The 2019 Loan Charge has been introduced by HM Revenue and Customs (HMRC) in order to recover unpaid taxes by those who have used a tax loophole since April 6, 1999. HMRC have said that there were instances in which tax was avoided being paid, by using “disguised remuneration” schemes involving loans. They involved workers being paid using tax-free loans from offshore trusts, with a mutual understanding that they did not need to be paid back. As it was paid via a loan, employers did not pay Income Tax and National Insurance contributions.
Iain Duncan Smith has urged Boris Johnson's government to scrap the Loan Charge
Under the Loan Charge, any outstanding loans on April 5 this year have become taxable income.
As such, freelancers who used the legal loophole face a retrospective tax bill on all their income since 1999, if it was paid using the loans.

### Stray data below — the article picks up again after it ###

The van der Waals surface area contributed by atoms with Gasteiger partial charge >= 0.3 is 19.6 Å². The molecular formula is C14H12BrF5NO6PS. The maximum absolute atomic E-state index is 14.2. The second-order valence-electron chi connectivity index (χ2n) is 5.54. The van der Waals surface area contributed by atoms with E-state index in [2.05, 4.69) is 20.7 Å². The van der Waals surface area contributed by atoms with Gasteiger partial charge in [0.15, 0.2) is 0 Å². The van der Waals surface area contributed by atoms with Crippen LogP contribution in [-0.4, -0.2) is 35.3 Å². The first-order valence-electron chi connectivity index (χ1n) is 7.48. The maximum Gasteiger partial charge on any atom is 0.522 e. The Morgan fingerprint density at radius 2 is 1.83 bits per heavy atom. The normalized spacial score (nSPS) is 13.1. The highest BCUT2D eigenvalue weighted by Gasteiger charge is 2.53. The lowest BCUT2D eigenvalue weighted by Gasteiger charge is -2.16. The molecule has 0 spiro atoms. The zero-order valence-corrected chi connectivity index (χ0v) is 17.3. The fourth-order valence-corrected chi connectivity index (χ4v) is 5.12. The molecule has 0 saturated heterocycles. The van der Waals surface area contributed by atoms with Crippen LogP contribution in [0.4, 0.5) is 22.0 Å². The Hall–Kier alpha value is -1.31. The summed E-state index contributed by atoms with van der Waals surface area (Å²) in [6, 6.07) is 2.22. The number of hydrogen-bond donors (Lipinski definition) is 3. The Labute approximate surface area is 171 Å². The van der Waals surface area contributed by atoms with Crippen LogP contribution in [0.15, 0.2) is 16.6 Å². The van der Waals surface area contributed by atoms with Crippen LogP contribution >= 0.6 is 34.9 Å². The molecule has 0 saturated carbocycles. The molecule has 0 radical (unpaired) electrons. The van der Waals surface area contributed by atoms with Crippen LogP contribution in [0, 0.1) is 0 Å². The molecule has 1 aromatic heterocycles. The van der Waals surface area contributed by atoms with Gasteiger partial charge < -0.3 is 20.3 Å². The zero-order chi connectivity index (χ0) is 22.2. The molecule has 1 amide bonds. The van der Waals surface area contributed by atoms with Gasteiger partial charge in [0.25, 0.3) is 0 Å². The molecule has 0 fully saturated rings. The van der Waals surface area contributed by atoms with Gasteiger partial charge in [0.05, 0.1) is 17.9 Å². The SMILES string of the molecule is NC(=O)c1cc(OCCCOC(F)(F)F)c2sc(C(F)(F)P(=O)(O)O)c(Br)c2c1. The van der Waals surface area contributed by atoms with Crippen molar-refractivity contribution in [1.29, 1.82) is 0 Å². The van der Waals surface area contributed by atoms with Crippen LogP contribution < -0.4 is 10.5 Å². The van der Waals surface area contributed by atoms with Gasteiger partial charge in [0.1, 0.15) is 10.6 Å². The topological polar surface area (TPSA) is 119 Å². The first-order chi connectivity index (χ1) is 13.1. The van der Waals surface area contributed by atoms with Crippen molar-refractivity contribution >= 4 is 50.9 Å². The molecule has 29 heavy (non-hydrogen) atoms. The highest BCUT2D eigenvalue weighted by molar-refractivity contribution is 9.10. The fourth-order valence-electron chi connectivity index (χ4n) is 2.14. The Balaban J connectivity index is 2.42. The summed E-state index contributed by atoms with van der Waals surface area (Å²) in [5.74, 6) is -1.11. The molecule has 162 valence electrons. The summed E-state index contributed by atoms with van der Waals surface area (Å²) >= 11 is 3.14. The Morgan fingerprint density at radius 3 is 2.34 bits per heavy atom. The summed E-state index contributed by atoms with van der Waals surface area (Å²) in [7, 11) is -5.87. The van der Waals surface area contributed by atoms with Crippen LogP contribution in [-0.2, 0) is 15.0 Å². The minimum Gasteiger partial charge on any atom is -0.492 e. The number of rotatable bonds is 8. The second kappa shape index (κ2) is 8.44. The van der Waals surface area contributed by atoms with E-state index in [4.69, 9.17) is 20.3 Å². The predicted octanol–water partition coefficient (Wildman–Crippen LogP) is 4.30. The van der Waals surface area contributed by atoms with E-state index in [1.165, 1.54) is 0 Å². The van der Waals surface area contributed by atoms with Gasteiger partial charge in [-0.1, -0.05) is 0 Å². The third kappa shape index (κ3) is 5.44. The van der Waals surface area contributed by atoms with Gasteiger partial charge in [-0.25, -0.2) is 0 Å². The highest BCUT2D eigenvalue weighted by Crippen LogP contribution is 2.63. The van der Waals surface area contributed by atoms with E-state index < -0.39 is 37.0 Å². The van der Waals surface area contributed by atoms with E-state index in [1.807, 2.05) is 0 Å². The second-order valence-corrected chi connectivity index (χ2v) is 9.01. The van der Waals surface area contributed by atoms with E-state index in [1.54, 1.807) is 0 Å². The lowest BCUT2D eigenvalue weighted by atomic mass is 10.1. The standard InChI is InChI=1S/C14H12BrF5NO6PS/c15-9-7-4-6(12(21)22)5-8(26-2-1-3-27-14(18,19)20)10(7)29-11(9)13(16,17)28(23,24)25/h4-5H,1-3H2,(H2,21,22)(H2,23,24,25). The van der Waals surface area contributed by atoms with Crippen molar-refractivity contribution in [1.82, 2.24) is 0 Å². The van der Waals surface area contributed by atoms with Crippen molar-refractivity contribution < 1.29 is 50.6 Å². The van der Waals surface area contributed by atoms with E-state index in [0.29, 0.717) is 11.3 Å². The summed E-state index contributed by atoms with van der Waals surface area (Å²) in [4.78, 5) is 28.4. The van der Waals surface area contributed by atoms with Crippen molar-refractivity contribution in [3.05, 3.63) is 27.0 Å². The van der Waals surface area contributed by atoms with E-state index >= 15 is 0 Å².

The government policy paper "Tax avoidance loan schemes and the loan charge", updated in January 2019, states that people who have used these schemes had the choice to either repay the original loan, agree a settlement with HMRC, or pay the loan charge when it comes in to force.
Estimates suggest that there were around 50,000 users of the scheme.
The amount HMRC expects to get back is £3.2 billion before the repayment deadline of January 31.
HM Treasury said in March this year that around 75 per cent of this sum is expected to come from employers rather than individuals.
At the time, Financial Secretary to the Treasury Mel Stride said: “We introduced measures to tackle disguised remuneration schemes, an aggressive and contrived form of tax avoidance which cost the taxpayer hundreds of millions of pounds a year, depriving our vital public services of funding.
Loan Charge 2019: The Loan Charge was announced in The Budget 2016 (Image: GETTY)
“99.8 per cent of people in the UK go nowhere near